Nobody's a Critic!

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Background illustration by Sonny Ross

I read with great interest a story in The New York Times on Tuesday about film criticism on TikTok: “They Review Movies on TikTok, but Don’t Call Them Critics.” (The previous sentence itself belongs in The New York Times, introducing a letter to the editor written by a retiree named Charles.)

In the article (which I enjoyed!) the author interviews TikTok creators in their 20s and 30s who “reach millions of people by reviewing, analyzing or promoting movies.” The story covers a lot of ground, but one thread runs through the whole thing: The young creators who spoke with The Times don’t like critics, and don’t see themselves as critics.

“When you read a critic’s review, it almost sounds like a computer wrote it,” one says.

“A lot of us don’t trust critics,” offers another. “They watch movies and are just looking for something to critique.”

Yet another describes their work as driven by a “mission to combat film snobbery.”

Empathizing with young people (I am 28 lol) is among the easiest ways to stave off death, so I’m inclined to write this off as “these folks are on a different bend of the ‘living with media’ sine wave from me.” I used to edit the op-ed section of a college newspaper; I understand how a confident young person with a platform might earnestly arrive at a bad opinion.

Still, I’d like to write about this perspective not just because it is wrong but also because it is resonant.1

I’ll start simple: Critics are just people.

I think every generation believes that their crop of critics belongs to some elite class — and maybe at some point in the past this was true. I don’t know. It definitely isn’t true these days. Being a critic is just a job. Sometimes it’s barely even that. When it is a job (meaning: paying, full-time), it’s a desk job. And the job is to produce words.

Some critics have art history degrees. Others play in local bands. Some dream of becoming artists in their own right. Others still have never picked up an instrument or a camera or a paintbrush or Unity or whatever. But while these things can alter the scope or cut or persuasiveness of a critic’s work, the qualifications for the role are 1) you have experienced the thing you’re talking about and 2) you can talk about it. This is perhaps the greatest point of similarity between critics and the pointedly-not-critics on TikTok.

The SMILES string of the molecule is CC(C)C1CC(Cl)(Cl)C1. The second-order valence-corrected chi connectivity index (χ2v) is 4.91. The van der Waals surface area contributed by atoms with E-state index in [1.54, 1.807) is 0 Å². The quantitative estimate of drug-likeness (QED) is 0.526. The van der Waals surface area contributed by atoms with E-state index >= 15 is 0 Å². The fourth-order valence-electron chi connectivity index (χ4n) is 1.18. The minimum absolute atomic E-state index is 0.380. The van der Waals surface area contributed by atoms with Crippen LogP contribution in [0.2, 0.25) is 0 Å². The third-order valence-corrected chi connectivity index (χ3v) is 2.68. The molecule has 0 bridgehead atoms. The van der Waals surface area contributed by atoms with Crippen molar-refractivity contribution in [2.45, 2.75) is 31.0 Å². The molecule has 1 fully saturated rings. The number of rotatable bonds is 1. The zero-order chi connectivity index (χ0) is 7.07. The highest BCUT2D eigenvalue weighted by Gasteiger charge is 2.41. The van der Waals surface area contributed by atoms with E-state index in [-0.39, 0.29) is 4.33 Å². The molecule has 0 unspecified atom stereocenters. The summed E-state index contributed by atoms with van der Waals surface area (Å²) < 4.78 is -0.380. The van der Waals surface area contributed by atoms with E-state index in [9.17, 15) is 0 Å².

Next: Critics are, themselves, creating things — and generally with good intent.

“Criticism, not a parasitic genre, is governed by the same charmed tenets as poetry,” wrote the artist Wayne Koestenbaum in an essay about the poet and critic James Schuyler. Schuyler, Koestenbaum wrote, “put unusual words together to short-circuit humdrum comprehension; he found new ways to describe color and to enter the life of paint” in his criticism.

When a critic sits at their desk (on a good day, and not every day on the job is a good one) poetry is what I believe they dream of achieving. Wrangling language into a new shape, the shape of what the critic experienced upon contact with the work they’ve engaged.2

Of course, there are caveats — one small, one big.

The small one: A critic can be bad or lazy or incurious.3 Obviously.

The big one: Not everyone who offers an opinion about media is a critic in the mold that I’ve described above. There is a large (and growing) tranche of content-producing Internet that’s designed to enrich people at the top of some complicated ad revenue food chain. Thousands of websites that you’ve never heard of are constantly pumping out slurry — video game reviews that amount to “the game was good because it was fun” and movie reviews that read “the movie was epic and nice” — in a bid to generate more virtual space on which to plaster banner ads. These websites are not meant to produce criticism, and they don’t. But the line between opinion-haver and critic can blur if you’re not paying attention.

For me, at least, the Koestenbaum passage above is a useful litmus test. Is the criticism a work of its own? Does it sing?

It’s fine — for all the gracious reasons listed above — if MovieTok creators do not consider themselves critics. I agree!

Good critics offer audiences a second admission to a work. The MovieTok creators profiled by The Times,4 by contrast, work to generate social pressure. Their job is to trigger enough neurons for the viewer to think they arrived at “I heard it was good!” all on their own. In a cosmic sense, that’s fine. Relieving audiences of the mental anguish associated with choosing a film is just fine.


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  1. There will never be a shortage of people who believe now a more crude version of what you believed four years ago. (Don’t worry though, you were right when you thought those things.)

  2. This is also why I don’t really understand handwringing about critics needing to write for “consumers.” Criticism isn’t really about stretching your money. It can do that, but I think a lot of good criticism presupposes that you’ve already spent time/money on the work. This point deserves more time/space/attention but I would feel bad not even gesturing at it.

  3. Notice that I did not use the word mean here. Being mean can be good. It’s definitely fun! I wrote a mean review once, and I think it holds up better than the ones in which I tried to be nice.

  4. I like the New York Times article because I have a sneaking suspicion that the author was “having a laugh.”